49ers offensive line faces a huge test with Lions
AP Sports Writer
SANTA CLARA, Calif. (AP) – Just when San Francisco’s offensive line seems back on track carrying a little swagger, here comes the ferocious Ndamukong Suh and Detroit’s punishing pass rush.
He’s big. He talks a big game. He backs it up, too. And Suh isn’t the only one. The Lions are loaded on their front line.
Ask Suh, and Alex Smith better watch out if his O-line doesn’t bring its best stuff Sunday. He will hit the quarterback, and not just once. This Lions’ unit is competitive, with one mantra: “meet you at the quarterback.”
“The film says it all,” 49ers offensive coordinator Greg Roman said Thursday. “Those aren’t empty words.”
San Francisco (4-1) didn’t allow a sack in its 48-3 rout of Tampa Bay on Sunday, while the unbeaten Lions (5-0) had three sacks of Jay Cutler on Monday night – but that number just hints at the amount of constant pressure Cutler faced. Chicago committed nine false start penalties in the 24-13 loss.
For a San Francisco offensive line that faced harsh criticism only a few weeks ago, things are suddenly clicking. Smith has time to make the right decisions and not fear for his life. He has stayed upright. All that after the 2005 No. 1 overall draft pick took pounding after pounding during the early stretch of the season – sacked 14 times so far.
Suh hopes there’s more of that Sunday at Ford Field. He is one of the most confident guys in a game full of them. The reigning Defensive Rookie of the Year, and the only rookie All-Pro in 2010, has been fined for roughing up quarterbacks and doesn’t apologize for it. He has two sacks this season after recording 10 as a rookie.
“If you’re not going to protect me from your quarterback, I’m going to continue to hit him,” he said on a conference call with Bay Area reporters. “It’s not necessarily me putting fear of life – I want you to be scared of me – it’s the fear that if you don’t take care of business and study and come up with a great plan, I’m going to hit him. The other eight, nine guys I play next to are going to hit him as well.”
Smith has been safe lately. He trusts the men paid to protect him, even if they got off to a rough start.
“The offensive line is playing great,” he said.
Most of San Francisco’s front five say there are a few simple things making the difference: attention to detail, improved technique and just a better overall understanding of the offense.
“We’re two weeks more into the offensive system,” right guard Adam Snyder said. “Guys are getting a better understanding of where we’re at as far as the game-planning.”
Coach Jim Harbaugh also made a key change from Chilo Rachal to Snyder starting the past two games, and that move has paid off.
While Suh has his words, Harbaugh has been using his own unique message around team headquarters this week. He reminds his players that winning can make you “soft.”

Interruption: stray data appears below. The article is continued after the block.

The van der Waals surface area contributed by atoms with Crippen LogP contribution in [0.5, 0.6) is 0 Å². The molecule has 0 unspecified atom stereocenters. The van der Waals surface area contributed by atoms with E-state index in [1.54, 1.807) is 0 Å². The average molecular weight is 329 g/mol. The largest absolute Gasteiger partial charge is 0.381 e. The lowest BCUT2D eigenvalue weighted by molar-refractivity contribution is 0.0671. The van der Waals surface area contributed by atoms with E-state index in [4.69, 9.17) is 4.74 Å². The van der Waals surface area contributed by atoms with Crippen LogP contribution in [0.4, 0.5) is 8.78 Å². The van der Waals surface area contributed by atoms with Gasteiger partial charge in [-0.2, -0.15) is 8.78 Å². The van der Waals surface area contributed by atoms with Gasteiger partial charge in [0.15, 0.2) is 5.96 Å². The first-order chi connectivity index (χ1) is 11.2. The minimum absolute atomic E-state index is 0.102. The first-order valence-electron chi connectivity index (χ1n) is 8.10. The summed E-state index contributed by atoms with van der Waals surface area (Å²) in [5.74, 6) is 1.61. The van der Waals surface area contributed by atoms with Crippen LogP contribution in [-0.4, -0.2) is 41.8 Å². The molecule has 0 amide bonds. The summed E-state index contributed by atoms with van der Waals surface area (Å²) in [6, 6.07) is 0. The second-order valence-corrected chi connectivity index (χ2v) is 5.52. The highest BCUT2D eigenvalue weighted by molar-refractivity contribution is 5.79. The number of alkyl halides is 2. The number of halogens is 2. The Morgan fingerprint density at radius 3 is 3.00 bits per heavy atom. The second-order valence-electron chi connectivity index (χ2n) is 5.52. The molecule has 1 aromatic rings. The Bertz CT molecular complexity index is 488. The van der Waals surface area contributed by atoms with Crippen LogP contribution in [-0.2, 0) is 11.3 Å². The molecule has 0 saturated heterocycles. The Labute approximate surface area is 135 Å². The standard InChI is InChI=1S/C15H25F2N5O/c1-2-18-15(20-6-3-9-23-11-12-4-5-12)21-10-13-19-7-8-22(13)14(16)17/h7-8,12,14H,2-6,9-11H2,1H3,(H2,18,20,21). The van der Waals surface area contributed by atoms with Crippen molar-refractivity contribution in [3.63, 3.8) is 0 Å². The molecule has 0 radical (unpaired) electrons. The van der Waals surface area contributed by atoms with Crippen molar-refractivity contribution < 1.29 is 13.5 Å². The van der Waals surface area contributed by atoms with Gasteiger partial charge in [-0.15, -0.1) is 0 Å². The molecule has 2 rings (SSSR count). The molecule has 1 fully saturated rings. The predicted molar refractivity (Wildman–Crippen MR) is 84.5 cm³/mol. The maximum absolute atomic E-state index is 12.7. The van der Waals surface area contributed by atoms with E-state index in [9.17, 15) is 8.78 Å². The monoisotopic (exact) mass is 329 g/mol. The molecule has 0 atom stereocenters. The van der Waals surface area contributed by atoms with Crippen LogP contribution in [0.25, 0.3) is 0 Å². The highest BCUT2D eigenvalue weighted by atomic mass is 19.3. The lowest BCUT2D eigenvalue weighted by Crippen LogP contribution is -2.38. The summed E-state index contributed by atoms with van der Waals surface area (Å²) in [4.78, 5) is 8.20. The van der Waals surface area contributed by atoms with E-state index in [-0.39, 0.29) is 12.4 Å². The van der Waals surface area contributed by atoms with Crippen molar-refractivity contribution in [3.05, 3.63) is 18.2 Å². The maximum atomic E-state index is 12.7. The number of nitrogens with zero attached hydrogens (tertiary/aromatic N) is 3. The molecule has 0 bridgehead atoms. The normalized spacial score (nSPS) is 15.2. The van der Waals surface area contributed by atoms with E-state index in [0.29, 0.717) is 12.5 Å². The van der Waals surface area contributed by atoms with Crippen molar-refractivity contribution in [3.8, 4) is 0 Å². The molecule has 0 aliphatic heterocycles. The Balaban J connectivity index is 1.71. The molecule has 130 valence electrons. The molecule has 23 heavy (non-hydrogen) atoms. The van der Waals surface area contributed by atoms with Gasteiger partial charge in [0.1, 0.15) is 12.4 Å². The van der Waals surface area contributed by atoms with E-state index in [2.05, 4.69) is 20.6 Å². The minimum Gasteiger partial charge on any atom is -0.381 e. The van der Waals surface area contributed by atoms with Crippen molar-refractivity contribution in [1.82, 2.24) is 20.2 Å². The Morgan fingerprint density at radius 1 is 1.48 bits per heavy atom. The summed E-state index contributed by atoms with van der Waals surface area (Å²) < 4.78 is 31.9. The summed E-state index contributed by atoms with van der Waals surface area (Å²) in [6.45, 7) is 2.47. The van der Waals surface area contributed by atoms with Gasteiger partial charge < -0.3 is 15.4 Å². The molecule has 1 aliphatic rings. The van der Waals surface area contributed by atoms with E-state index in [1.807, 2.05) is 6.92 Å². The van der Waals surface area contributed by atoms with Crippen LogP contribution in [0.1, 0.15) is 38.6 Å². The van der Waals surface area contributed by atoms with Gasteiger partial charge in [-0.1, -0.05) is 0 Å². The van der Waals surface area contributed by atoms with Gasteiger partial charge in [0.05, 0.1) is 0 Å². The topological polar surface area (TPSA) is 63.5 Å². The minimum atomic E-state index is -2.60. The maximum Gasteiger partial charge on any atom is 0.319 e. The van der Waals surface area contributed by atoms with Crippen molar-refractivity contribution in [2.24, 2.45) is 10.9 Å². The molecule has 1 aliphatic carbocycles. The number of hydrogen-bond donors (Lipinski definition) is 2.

“We’ve seen no evidence of that,” he said. “We will be quick and on alert for any signs or evidence. There’s a guy that walks around by the name of Frederick P. Soft. Freddy Soft’s about a four-inch guy that sits on your shoulder, talks right into your ears. If we see or hear any evidence of him being in the premises we will act quickly and decisively and get him out of here.”
Defensive coordinator Vic Fangio is all for whatever “fun” ways Harbaugh finds to motivate.
Left tackle Joe Staley did his part to get his linemates going.
The early struggles prompted the frustrated veteran to publicly say the offensive line doesn’t “suck” ahead of the 49ers’ 24-23 comeback road win over the Eagles on Oct. 2.
“My emotions got the best of me there,” Staley later said of his language. “I felt like I had to stick up for my guys. I just know how hard we work.”
The matchup in Detroit on Sunday will demand that everybody is on task with each snap. Crowd noise contributed to all those false starts by the Bears. Not to mention Suh’s massive presence.
Staley doesn’t consider the focus of the Lions’ line – getting to the QB – any different from other teams.
“It’s going to be a great fight Sunday,” Staley said.
While left guard Mike Iupati is nursing a sore right knee, he said Thursday he’s good to go and he took part in practice. If needed, Rachal could fill in at one of the guard spots.
Snyder is most likely to be face to face with Suh all day. He typically lines up against the right guard, and anything goes when dealing with Suh.
“I’ll consider myself a dirty player when my mom calls me a dirty player,” Suh said during training camp.
Snyder, among the lightest guards in the league at 295 pounds, is feeling stronger and quicker since losing 25 pounds in the offseason primarily by improving his diet. Smith has been sacked only three times in Snyder’s two starts, compared to 11 with Rachal in the lineup.
Lions coach Jim Schwartz used nine different players on the defensive line against Chicago to keep everybody fresh and effective. That approach is working well.
“Ndamukong Suh doesn’t stand alone,” Schwartz said of his powerful D-line. “It’s the heart and soul of our team and the strength of our team. It was last year and it is again this year.”
First-round draft pick defensive tackle Nick Fairley is coming off his debut after missing two months following foot surgery – making him the ninth active defensive lineman. Yet not many outside of Detroit have heard of these guys, like defensive end Willie Young. He came up with a late-game sack. Another backup defensive end, Lawrence Jackson, also had a sack.
“You have to study all those guys,” Roman said. “They’re going to roll them in and keep them fresh.”
AP Sports Writer Larry Lage in Detroit contributed to this story.